The plot centers on a conflict between Jonah and God. God calls Jonah to proclaim judgment to Nineveh, but Jonah resists and attempts to flee. He goes to Joppa
and boards a ship bound for Tarshish
. God calls up a great storm at sea, and the ship's crew cast Jonah overboard in an attempt to appease God. A great sea creature (the Book of Jonah says it is a fish but the New Testament
reference in Matthew
and retellings for children conventionally assume it to be a whale) sent by God, swallows Jonah. For three days and three nights Jonah languishes inside the fish's belly. He says a prayer in which he repents for his disobedience and calls upon God for mercy. God speaks to the fish, which vomits out Jonah safely on dry land. After his rescue, Jonah obeys the call to prophesy against Nineveh, and they repent and God forgives them. Ironically, the relentless God demonstrated in the first chapter becomes the merciful God in the last two chapters (see 3:10). In a parallel turnabout, Jonah becomes one of the most effective of all prophets, turning the entire population of Nineveh (about 120,000 people) to God.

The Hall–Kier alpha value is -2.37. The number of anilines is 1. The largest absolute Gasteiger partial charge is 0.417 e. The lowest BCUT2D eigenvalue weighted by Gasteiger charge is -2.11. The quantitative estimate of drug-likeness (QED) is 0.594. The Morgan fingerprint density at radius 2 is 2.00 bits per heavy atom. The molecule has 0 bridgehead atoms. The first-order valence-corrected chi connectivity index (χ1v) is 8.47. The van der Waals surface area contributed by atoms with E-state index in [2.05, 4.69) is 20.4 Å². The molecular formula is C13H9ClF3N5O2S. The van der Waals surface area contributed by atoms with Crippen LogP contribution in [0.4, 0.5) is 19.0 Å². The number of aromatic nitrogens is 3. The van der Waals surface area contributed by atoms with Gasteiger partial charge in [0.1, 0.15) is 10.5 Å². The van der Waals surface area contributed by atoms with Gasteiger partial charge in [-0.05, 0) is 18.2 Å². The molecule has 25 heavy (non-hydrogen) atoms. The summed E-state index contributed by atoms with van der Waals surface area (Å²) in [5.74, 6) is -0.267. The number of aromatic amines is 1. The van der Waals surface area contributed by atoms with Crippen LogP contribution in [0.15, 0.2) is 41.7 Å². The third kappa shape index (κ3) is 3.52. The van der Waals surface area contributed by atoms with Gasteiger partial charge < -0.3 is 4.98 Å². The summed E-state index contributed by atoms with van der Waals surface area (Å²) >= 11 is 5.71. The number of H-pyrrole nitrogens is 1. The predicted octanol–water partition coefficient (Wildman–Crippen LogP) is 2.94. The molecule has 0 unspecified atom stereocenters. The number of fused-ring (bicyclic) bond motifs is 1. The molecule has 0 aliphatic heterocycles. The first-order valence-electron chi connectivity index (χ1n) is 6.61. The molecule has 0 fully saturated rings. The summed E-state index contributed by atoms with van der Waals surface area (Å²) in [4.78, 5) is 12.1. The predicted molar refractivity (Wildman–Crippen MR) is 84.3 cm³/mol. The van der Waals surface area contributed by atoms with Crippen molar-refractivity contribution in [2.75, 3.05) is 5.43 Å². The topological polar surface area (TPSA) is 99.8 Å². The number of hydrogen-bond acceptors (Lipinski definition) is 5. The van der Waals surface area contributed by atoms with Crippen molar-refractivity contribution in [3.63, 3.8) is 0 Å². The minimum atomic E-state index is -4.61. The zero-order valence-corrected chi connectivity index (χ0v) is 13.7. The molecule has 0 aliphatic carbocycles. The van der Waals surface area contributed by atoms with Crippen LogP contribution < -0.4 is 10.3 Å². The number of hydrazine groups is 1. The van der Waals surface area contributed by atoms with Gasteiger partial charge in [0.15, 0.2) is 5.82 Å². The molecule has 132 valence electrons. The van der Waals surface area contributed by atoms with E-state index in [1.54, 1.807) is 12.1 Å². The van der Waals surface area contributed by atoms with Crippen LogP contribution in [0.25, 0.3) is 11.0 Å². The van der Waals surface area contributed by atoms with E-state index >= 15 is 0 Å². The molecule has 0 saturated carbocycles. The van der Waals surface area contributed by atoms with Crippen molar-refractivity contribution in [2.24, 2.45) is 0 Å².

As with many canonical books, the Book of Jonah has had a long and varied interpretive history. This history spans from ancient rabbinic interpretations to "post modern" reader-response interpretations. The interpretative styles of Jews, Christians, Muslims, and atheists have all been employed to understand the story of Jonah. This section will consider how these various groups have interpreted Jonah throughout time.
Early Jewish interpretation